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Trade deal with Korea goes against the interest of major European industries and their workforce


15 Oct 2009



Member States must demand a fair, balanced deal Current proposal should not be ratified

Brussels, 15 October 2009 --- The European Commission has, today, initialled a free trade agreement (FTA) with South Korea that consents tounfair competition and goes against the interest of major manufacturing
industries in Europe, including the automotive sector, and their millions of employees.

“We call on the EU Member States not to ratify the current text. The concerns that many of them expressed before, and that were echoed by members of the European Parliament, a number of European Commissioners as
well as trade unions and businesses, have not been addressed”, commented Ivan Hodac, Secretary General of the automobile industry’s trade association ACEA. “The Korean negotiators have not only obtained
unrestricted access to a market of over 500 million people, the European Commission has in addition allowed South Korea to subsidise exports from its key industries to the EU. This constitutes unfair competition and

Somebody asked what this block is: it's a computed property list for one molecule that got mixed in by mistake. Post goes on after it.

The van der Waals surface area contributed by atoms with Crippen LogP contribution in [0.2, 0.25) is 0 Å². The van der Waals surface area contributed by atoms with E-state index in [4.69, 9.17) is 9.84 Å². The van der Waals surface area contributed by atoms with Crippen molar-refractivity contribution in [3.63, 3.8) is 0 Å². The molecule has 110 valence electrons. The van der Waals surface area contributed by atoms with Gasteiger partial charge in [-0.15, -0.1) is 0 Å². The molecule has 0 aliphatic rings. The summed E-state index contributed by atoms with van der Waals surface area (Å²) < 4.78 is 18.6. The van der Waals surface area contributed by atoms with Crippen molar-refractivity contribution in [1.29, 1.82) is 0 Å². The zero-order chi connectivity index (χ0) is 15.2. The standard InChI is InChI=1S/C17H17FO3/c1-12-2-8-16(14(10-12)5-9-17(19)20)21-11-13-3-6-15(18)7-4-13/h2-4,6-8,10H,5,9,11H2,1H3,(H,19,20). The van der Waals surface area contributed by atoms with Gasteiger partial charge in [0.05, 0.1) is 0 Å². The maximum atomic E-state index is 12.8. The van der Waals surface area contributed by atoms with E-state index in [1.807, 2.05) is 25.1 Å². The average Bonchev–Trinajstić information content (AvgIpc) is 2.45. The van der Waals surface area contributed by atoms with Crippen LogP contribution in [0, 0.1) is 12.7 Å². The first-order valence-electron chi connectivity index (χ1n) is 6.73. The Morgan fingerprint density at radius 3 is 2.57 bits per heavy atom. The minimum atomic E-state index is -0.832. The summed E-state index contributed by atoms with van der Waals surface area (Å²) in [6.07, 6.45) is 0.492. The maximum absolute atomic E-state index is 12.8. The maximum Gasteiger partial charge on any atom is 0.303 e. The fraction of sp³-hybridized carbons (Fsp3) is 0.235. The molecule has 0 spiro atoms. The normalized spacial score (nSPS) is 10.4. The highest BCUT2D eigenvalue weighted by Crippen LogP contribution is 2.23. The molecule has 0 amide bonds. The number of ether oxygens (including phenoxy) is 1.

will lead to economic distortion”, said Hodac.

One major source of concern remains the granting to South Korea of so-called Duty Drawback, allowing Korean manufacturers to reclaim the duties paid on imports from low-cost neighbouring countries such as China even after the elimination of EU customs duties. “The arrangement on Duty Drawback provides a precedent to other trading partners of the EU, old as well as new ones, to ask for the same benefits. This will cause additional pressure on Europe’s economy”, added Hodac. The proposed ‘safeguard clause’ does not put a safety net in place as it only enters into force after five years from the start of the FTA and, in its current form, will be very difficult to implement. The draft text, furthermore,
does not provide any guarantee that Korea will refrain from imposing new non-tariff barriers such as regulation in the fields of safety and environment that will restrict or even prevent altogether EU access to
the Korean market. The unfair conditions of the FTA come in addition to the low exchange rate of the Korean won which, according to currency traders, is influenced by government intervention.

The automotive industry supports the EU in seeking trade liberalisation in a fair and balanced way. The current agreement with South Korea, however, is not in the interest of Europe’s citizens. In the US, the
Obama administration is currently reviewing the signing of their free trade agreement with Korea, because of a number of strong concerns. “The EU governments have the power and obligation to secure the fair
conditions that are lacking in the agreement with Europe. South Korea wants this deal very much and a better outcome is very well possible”, said Hodac.

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